Microsoft gets a lot of value out of the Windows Insider program and the Feedback Hub, but it can be hard to submit usable feedback that will actually be used. Here is some information on Microsoft's new Cohorts program, how the Feedback Hub works, and how to submit viable feedback that Microsoft's developers can actually use to improve Windows 10.
Microsoft developed the Feedback Hub with good intentions. The basic idea is that if you run into any problems with Windows 10, you can use the Feedback Hub to report your issue. You can also search through the Feedback Hub to see if anyone else is experiencing the same issue that you are having.
The problem with the Feedback Hub is that many Windows 10 users will report an identical issue, but it will show up multiple times because users don't pinpoint their precise problem. The way feedback is reported has proven to be a major problem for the Feedback Hub; multiple entries reporting on the same issue. As you can tell from the low rating of the Feedback Hub app in the Microsoft Store, Windows 10 users are well aware of this issue too.
Building upon the Feedback Hub (probably because of its abysmal app rating in the Microsoft Store), Microsoft recently introduced the Windows Insider Cohorts program. Cohorts could be considered a better Feedback Hub, but Microsoft is certainly taking a step in the right direction.
Microsoft created Cohorts as a way to sift through all the feedback by using groups of people that have a common specialty. These groups, or "cohorts," can provide Microsoft with usable feedback for features in Windows 10. So instead of relying on random feedback by random Windows 10 users, Microsoft uses Cohorts as a specialized feedback community.
App developers, illustrators, Office 365 enterprise users, and other Microsoft MVPs come together in cohort forums to discuss what issues require the most attention and go after the pertinent details for further Windows 10 development. If you believe you can make a meaningful impact, Microsoft invites you to sign up to be considered a member of a cohort forum. You need to sign up to be a Windows Insider to be able to be a part of the cohort program.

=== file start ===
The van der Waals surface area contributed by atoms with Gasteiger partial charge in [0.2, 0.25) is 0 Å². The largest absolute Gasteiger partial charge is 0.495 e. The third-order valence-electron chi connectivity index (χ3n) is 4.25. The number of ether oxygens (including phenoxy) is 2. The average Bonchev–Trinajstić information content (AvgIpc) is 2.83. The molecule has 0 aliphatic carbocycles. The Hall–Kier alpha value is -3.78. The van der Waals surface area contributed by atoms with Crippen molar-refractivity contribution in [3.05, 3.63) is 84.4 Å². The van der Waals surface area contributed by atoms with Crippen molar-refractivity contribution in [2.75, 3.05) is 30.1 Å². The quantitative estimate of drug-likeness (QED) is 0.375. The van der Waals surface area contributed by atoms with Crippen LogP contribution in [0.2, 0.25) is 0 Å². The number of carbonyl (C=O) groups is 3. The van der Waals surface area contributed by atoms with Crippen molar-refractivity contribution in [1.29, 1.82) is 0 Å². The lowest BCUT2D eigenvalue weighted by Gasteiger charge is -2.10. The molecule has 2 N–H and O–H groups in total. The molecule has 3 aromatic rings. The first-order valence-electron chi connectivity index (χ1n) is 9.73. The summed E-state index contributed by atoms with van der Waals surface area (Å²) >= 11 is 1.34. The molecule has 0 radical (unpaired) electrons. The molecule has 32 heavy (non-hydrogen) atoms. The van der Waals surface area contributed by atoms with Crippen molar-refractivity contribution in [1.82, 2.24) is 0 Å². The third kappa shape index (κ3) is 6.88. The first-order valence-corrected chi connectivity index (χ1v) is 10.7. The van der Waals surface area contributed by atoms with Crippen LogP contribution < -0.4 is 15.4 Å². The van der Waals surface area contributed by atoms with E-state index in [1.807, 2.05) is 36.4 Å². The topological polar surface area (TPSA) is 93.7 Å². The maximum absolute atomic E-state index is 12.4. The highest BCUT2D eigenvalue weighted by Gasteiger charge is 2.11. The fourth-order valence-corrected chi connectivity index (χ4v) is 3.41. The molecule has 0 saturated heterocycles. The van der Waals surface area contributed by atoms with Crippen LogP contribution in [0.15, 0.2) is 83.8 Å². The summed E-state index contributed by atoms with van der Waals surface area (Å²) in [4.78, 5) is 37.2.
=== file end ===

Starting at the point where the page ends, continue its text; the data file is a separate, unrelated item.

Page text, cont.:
It's important to know how to not only create feedback, but to create usable feedback that developers can actually use.. Raymond Dillon created a blog post on what constitutes good feedback and how to create feedback that is actionable for developers. Raymond Dillon is a Microsoft MVP and Windows Insider advocate.
In his blog post, Dillon outlines how you should you should phrase your feedback and be as detailed as possible, so that the developer can take your feedback and actually use it to improve their app or service within Windows 10.
"If you are providing feedback on an app (or a new feature of Windows) – try and avoid phrases like “it doesn’t work”, or “it’s broke” – try and provide as much detail as possible – what device are you using? What were you doing at the time? Did an error message appear? Can you reproduce the issue by trying the same steps again?
If you are able to answer these kind of questions, it gives developers (like me!) a better understanding of what has went wrong and how to fix it feeding back into the development of the product providing a better outcome for all parties involved.
Likewise, if you are involved in providing ideas to help improve a product, try and be as descriptive as you can. Avoid phrases like “make it look better”, or “make it work better” – be as detailed as you can and try and describe why your suggestion would help improve the product – it helps developers gain a better understanding of the users of the product. The more detailed your feedback is – the more actionable it will be."
Microsoft is using CollaBoard as a pilot program for using cohorts as a future Windows 10 service for all apps. Collaboard is a Windows 10 app that acts as a real-time digital whiteboard to help transform how your team communicates and collaborates.
For those of you that already use the Feedback Hub app in Windows 10, how can Microsoft make the app better? Is there something specific Microsoft can do to filter out the unusable feedback they receive? Of course, Microsoft won't be able to make everyone happy when it comes to submitting feedback. However, the most important thing about feedback is that developers can use it to improve Windows 10 and Microsoft's apps and services for all users.